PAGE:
For a significant number of users a computer session starts, and ends with Chrome. Google continued to reinforce this with Chrome Apps, which are apps that run on the desktop, outside of the browser and can be pinned to your taskbar.
You will soon be able to open files from the Windows file explorer directly in Chrome Apps. Chrome apps will be able to specify the file types they handle, and for those file types, you will see the Chrome App listed in 'open with' when you right click a file. If the Chrome App is the only app installed which handles that file type, it will be set to default (so simply double clicking will open the file in the Chrome App). This will essentially remove all distinction of Chrome apps and desktop programs you have installed on Windows.
Dropbox is not especially consumer focused. However, it is still very popular in the cloud market for individuals. The good thing about this combination is that security insights needed for the business aspect of its model seep into the consumer product.
For example, it has much better security settings than Google Drive or OneDrive, the other two popular cloud services in the consumer space. Only Dropbox allows you to view, and remove connected devices.
Google Earth has never been too highly publicized, besides maybe a couple seconds in a Nexus tablet commercial here or there. A lot of the awesome use cases for Earth have also been slowly integrated into Google Maps. Maps is new and stylish where Earth feels antiquated, Maps is light and fast where Earth is slow and laggy. Hence, Earth hasn't had wide appeal, especially when Google showered Maps, its prodigal son, with attention.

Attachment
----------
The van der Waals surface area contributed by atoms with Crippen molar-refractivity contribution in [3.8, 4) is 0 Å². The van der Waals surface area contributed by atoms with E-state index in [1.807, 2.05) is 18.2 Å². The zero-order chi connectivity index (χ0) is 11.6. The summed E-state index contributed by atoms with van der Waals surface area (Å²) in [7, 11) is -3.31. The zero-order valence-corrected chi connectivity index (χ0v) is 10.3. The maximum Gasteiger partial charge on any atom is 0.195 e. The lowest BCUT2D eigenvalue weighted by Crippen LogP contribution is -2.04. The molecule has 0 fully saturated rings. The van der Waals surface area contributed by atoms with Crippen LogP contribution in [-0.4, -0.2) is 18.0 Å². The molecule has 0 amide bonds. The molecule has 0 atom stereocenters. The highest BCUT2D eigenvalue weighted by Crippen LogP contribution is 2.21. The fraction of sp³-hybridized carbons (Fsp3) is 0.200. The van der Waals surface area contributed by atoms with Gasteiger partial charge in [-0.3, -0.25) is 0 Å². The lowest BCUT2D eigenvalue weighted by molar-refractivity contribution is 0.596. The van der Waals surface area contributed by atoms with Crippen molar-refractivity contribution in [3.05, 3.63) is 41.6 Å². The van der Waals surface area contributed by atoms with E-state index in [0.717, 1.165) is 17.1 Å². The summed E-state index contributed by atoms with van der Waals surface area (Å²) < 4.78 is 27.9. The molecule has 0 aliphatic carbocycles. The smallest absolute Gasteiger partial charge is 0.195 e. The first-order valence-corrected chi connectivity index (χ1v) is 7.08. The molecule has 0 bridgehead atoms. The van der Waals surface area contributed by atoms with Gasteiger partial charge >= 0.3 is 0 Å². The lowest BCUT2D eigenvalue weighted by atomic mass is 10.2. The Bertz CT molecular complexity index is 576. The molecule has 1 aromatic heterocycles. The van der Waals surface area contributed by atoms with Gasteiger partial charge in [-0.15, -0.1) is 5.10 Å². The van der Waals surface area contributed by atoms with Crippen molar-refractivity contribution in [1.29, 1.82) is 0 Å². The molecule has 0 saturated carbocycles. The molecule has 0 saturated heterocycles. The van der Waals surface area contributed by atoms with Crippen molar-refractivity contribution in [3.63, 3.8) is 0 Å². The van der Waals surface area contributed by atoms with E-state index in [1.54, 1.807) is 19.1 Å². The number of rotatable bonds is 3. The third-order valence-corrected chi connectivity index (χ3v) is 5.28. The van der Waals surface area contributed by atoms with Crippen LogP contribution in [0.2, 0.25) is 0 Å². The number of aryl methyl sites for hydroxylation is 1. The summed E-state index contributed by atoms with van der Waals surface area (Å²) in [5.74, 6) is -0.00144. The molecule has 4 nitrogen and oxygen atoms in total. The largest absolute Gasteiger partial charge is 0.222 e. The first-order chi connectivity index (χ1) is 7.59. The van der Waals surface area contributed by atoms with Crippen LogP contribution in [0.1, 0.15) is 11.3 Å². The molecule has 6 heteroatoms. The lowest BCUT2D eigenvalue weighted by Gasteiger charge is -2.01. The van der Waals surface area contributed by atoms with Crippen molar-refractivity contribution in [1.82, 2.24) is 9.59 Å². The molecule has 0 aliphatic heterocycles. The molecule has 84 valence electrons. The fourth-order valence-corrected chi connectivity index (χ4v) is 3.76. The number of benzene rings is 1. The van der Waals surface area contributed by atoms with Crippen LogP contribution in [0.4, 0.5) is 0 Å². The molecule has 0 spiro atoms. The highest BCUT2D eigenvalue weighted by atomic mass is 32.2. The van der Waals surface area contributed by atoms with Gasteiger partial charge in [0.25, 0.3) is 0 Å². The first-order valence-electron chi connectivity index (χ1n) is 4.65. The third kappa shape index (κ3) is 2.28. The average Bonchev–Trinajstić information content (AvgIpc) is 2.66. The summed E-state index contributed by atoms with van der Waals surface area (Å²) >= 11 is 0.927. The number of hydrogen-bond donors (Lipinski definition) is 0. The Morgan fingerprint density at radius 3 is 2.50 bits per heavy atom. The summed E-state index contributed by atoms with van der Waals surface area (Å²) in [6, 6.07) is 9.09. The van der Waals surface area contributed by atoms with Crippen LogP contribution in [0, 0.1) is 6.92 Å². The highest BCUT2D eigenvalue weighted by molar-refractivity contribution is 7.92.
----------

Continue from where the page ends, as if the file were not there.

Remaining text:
Google has finally shown Earth some love with a significant update for Android. You can see the change right from the get-go, as the icon has been redesigned to fit in with the material guidelines (although looks a lot like AT&T now).
Google has long been unhappy with traditional passwords. And rightly so, they are a headache. If they are easy to remember, they can become easy to guess. There are problems with reuse, attackers are getting them through compromised third party applications, and there are more problems than I care to list. It is hard enough to follow good practice as an informed and security conscious individual -- imagine the struggle for the "non-techy".
Google has long been looking into proximity based credentials as alternatives, and placing them in objects like rings. Last Google I/O, the company released an upcoming feature in Chrome OS that uses your authorized, unlocked phone to unlock your computer simply by having them near to each other (unlocking your phone indicates you are near your computer).
Not everyone can be a 'Dr. Jane Goodall' and spend years in Tanzania studying chimpanzees, but now you can be a little closer to the experience thanks to Google Maps Street View.
The Google Maps team worked with the Jane Goodall Institute and the Gombe National Park to record the location with their backpack cameras (called the Trekker). The Trekker can record 360 degrees, and captured the paths through the park, the chimpanzees swinging through the trees, and features Jane's favorite location -- 'The Peak'.
When you say, "lets Skype", you usually want to have a video call. That is what made Skype popular, and where its strength lies. However, lately Microsoft has also been focusing on written conversation, perhaps in reaction to how successful IM apps have been.